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For my one-hour TV special on Nike (next Tuesday at 10 pm and 1 am ET), I sat down with Nike president Charlie Denson and talked to him about a variety of topics.
A month ago, I wrote a blog stating that if the New England Patriots won it all, Wes Welker would be the greatest beneficiary in terms of autograph deals. Why? Because you don't think of Welker as an immediate star, but he became such an integral part of the Patriots this year that no team helmet would be complete without him.
Can you think of anything more annoying than getting an ad on your cell phone? And what if you get an ad when you are just walking down the street minding your own business, and happen to pass a particular store?
Like some bizarre plot twist from Wisteria Lane, Teri Hatcher is being sued for agreeing to represent one lip-plumping product, then pumping another plumper (Are her lips even plump? Sorry, it’s not something I’ve noticed).
Those people who watch CNBC every day might have noticed that I spent most of the month of December off the air. The reason for this? I was taking trips like this: New York-Frankfurt-Singapore-Vietnam-Hong Kong-Los Angeles-Portland-New York. It was all for an hour documentary I am doing on Nike.
Eli Manning: He's going to get a shot at becoming a big-time endorser. Can he do it? What companies will try to sign him? He's now put himself in the position to get deals. The 1972 Dolphins: The Reebok ad wasn't their last hurrah after all. The revenue stream that comes every year to the likes of Bob Griese, Larry Czonka and Mercury Morris is still alive and well.
In the ultimate battle of men's magazine Super Bowl parties, Playboy beat out Maxim by perhaps the widest margin since the two began competing in 2001. That's at least my impression after looking over my scores from previous years.
The New York Giants' thrilling win over the New England Patriots was the most-watched Super Bowl ever, with 97.5 million viewers, Nielsen Media Research said Monday.
It has been a busy day in Glendale, Arizona--site of Super Bowl XLII. Check out some of the stories we've done on the network.
Google's earnings and sales both rose but fell short of analyst expectations, and shares of the company fell in extended trading.
With the hard-core media here in Arizona for the entire week, plenty of great questions have been asked. But there's one that hasn't been: "Will Bill Belichick Wear His Hoodie On Game Day?" Your initial reply might be, "Of course not. It's in Arizona."
I just landed in Arizona. I haven't done any work here yet to prepare for an all-day Super Bowl marathon on CNBC on Friday, but I decided it was appropriate to talk about botched PR during Super Bowl week. Companies get so excited to have the stage, they misunderstand that they should probably sign the contract for an ad before announcing to the media...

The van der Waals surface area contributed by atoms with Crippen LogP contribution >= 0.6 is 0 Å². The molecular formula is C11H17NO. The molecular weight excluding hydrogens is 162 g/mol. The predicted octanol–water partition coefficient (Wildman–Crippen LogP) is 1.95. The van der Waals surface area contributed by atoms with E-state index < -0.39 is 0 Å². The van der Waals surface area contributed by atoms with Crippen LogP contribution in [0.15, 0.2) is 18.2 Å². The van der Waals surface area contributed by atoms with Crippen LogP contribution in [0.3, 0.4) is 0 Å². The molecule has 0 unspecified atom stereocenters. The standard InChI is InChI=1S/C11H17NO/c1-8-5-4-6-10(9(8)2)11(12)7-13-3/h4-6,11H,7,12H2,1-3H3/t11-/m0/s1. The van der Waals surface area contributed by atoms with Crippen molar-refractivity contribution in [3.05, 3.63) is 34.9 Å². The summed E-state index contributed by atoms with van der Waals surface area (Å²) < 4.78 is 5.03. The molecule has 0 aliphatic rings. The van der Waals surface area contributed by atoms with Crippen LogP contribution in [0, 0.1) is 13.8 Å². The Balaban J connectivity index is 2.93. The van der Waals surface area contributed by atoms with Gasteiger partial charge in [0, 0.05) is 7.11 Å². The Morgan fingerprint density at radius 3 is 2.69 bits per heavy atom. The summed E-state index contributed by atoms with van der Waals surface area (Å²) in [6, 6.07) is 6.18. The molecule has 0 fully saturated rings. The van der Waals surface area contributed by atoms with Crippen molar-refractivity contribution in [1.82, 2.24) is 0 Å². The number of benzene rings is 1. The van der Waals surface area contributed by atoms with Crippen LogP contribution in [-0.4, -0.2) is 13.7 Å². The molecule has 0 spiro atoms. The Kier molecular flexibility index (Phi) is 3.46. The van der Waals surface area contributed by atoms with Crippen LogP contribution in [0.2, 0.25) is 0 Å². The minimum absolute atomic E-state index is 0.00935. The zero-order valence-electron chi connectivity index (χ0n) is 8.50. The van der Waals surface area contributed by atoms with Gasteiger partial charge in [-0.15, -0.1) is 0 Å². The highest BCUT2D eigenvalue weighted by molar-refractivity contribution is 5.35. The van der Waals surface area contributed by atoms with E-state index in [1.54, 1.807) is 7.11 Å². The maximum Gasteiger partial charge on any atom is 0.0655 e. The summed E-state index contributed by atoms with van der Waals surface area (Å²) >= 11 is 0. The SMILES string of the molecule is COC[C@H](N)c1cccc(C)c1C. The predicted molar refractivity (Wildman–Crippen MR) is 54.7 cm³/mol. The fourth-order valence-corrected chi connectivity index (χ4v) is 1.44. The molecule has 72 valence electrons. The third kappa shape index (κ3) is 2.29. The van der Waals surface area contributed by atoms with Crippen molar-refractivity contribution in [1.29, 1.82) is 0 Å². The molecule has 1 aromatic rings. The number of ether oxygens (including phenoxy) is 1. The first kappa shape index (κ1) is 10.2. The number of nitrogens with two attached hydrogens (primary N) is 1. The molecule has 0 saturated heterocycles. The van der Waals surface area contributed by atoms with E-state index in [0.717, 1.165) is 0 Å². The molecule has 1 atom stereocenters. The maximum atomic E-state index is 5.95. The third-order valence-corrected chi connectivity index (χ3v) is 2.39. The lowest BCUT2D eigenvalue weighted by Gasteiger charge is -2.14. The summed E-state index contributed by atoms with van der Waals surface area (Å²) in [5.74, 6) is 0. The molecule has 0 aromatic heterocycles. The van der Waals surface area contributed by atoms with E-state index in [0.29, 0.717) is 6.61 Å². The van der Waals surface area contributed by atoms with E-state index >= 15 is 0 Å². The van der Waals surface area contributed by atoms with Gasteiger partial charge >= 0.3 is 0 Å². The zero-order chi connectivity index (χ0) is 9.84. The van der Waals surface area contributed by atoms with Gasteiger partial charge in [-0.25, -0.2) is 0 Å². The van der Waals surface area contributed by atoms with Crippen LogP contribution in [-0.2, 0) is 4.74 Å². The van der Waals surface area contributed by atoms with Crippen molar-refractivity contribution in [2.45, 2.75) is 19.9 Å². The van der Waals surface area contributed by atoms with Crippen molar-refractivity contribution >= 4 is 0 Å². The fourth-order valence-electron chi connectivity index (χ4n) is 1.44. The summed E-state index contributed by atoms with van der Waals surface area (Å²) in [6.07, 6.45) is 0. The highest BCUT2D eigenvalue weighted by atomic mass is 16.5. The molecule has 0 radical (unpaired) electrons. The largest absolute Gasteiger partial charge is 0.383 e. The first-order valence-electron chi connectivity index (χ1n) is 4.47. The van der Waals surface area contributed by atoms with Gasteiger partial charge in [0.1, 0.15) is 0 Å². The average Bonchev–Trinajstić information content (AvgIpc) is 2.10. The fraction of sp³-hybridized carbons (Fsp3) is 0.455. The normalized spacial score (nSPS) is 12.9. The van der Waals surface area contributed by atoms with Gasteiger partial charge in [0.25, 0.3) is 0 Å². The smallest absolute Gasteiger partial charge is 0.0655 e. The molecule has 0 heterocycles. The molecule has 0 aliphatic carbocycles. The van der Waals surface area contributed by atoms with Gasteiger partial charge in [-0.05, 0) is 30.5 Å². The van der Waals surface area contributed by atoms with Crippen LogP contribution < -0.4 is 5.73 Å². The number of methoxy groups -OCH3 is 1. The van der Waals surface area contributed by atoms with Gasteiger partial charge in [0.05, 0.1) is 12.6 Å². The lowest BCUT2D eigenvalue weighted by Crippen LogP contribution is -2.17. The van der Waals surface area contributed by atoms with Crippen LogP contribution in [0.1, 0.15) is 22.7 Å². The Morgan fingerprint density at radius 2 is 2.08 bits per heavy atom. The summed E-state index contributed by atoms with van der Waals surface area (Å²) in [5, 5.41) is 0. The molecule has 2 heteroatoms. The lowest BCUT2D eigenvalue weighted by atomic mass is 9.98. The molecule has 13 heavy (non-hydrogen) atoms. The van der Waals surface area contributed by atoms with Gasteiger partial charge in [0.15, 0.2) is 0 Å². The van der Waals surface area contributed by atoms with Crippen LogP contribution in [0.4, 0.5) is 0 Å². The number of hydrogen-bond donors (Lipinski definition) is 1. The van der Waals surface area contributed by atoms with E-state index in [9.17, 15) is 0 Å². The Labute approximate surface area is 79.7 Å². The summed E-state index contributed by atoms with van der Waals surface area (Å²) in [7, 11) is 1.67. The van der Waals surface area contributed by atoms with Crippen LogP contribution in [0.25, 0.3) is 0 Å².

Yahoo topped expectations despite a 23 percent earnings decline, but shares of the company fell as its sales guidance was light and Chief Executive Jerry Yang warned of 2008 "headwinds."
You've heard about Countrywide's $422 million loss, and you've probably heard that Bank of America says the deal is still "a go." Yes, loan production is way down, credit loss provisions are way up. But even though Countrywide did not hold a conference call, its full earnings release is littered with telling details about the state of the housing market.
Direct-to-consumer pharmaceutical advertising is everywhere in American media because it works. Generally speaking, it drives patients to ask/tell their doctors to prescribe a particular medication.
Illegal downloading outpaces legal downloading alternatives by 20-to-one. Record companies may have grown their digital music revenue by 40 percent over the past year, but that's so far from enough to keep up with the death of the CD business.
Last year, I caused a bit of a controversy with the attention I gave to the "prop bet" about how long it would take Billy Joel to sing the National Anthem at the Super Bowl. took the over--1 minute and 44 seconds--after a breaking it down very seriously. Then Billy raced through it in 1 minute and 30 seconds (not counting the intro).
The print newspaper business has problems--declining ad revenue, transitioning to the digital future. Just look at the stock price of the New York Times over the past year--ouch! Well now a hedge fund manager--Firebrand Capital's Scott Galloway--who owns a significant stake in NYT stock is pushing to make some changes.
Wall Street is shopping for retail bargains. Even before consumers rang up the weakest Christmas in five years, retail shares were beaten down and plagued by worries of just how slow the American consumer will become in 2008.
A $4 billion company I've never covered before, Inverness Medical Innovations, is making news this morning with a $900 million acquisition of another company I've never covered--Matria Healthcare, Inc. But that's not why I'm blogging about Inverness.